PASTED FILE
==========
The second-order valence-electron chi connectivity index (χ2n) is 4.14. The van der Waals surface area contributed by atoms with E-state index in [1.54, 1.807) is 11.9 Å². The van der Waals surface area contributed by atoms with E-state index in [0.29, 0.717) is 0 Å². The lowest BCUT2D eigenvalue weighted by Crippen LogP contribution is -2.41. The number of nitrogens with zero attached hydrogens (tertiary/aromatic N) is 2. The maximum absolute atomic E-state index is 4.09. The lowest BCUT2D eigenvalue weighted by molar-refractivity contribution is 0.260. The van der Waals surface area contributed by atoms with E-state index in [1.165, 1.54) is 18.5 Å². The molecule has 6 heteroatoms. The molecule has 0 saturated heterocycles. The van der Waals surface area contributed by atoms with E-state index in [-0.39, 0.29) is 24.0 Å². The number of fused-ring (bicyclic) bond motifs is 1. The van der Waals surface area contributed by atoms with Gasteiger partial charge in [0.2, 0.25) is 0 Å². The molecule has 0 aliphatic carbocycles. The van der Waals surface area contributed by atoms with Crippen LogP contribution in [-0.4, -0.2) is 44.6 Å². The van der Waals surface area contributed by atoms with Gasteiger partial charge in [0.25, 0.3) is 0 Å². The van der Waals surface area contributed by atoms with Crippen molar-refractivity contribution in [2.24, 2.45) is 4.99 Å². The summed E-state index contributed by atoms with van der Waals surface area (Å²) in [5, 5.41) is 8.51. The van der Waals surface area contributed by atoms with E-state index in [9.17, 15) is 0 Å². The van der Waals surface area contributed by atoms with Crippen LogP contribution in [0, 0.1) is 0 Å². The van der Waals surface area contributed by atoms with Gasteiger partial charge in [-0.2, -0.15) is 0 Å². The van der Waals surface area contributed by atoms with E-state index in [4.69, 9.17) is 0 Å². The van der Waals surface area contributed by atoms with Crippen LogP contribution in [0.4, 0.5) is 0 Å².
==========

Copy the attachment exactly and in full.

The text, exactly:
The second-order valence-electron chi connectivity index (χ2n) is 4.14. The van der Waals surface area contributed by atoms with E-state index in [1.54, 1.807) is 11.9 Å². The van der Waals surface area contributed by atoms with E-state index in [0.29, 0.717) is 0 Å². The lowest BCUT2D eigenvalue weighted by Crippen LogP contribution is -2.41. The number of nitrogens with zero attached hydrogens (tertiary/aromatic N) is 2. The maximum absolute atomic E-state index is 4.09. The lowest BCUT2D eigenvalue weighted by molar-refractivity contribution is 0.260. The van der Waals surface area contributed by atoms with E-state index in [1.165, 1.54) is 18.5 Å². The molecule has 6 heteroatoms. The molecule has 0 saturated heterocycles. The van der Waals surface area contributed by atoms with E-state index in [-0.39, 0.29) is 24.0 Å². The number of fused-ring (bicyclic) bond motifs is 1. The van der Waals surface area contributed by atoms with Gasteiger partial charge in [0.2, 0.25) is 0 Å². The molecule has 0 aliphatic carbocycles. The van der Waals surface area contributed by atoms with Crippen LogP contribution in [-0.4, -0.2) is 44.6 Å². The van der Waals surface area contributed by atoms with Gasteiger partial charge in [0.25, 0.3) is 0 Å². The van der Waals surface area contributed by atoms with Crippen molar-refractivity contribution in [2.24, 2.45) is 4.99 Å². The summed E-state index contributed by atoms with van der Waals surface area (Å²) in [5, 5.41) is 8.51. The van der Waals surface area contributed by atoms with E-state index in [9.17, 15) is 0 Å². The van der Waals surface area contributed by atoms with Crippen LogP contribution in [0, 0.1) is 0 Å². The van der Waals surface area contributed by atoms with Gasteiger partial charge in [-0.2, -0.15) is 0 Å². The van der Waals surface area contributed by atoms with E-state index in [4.69, 9.17) is 0 Å². The van der Waals surface area contributed by atoms with Crippen LogP contribution in [0.4, 0.5) is 0 Å².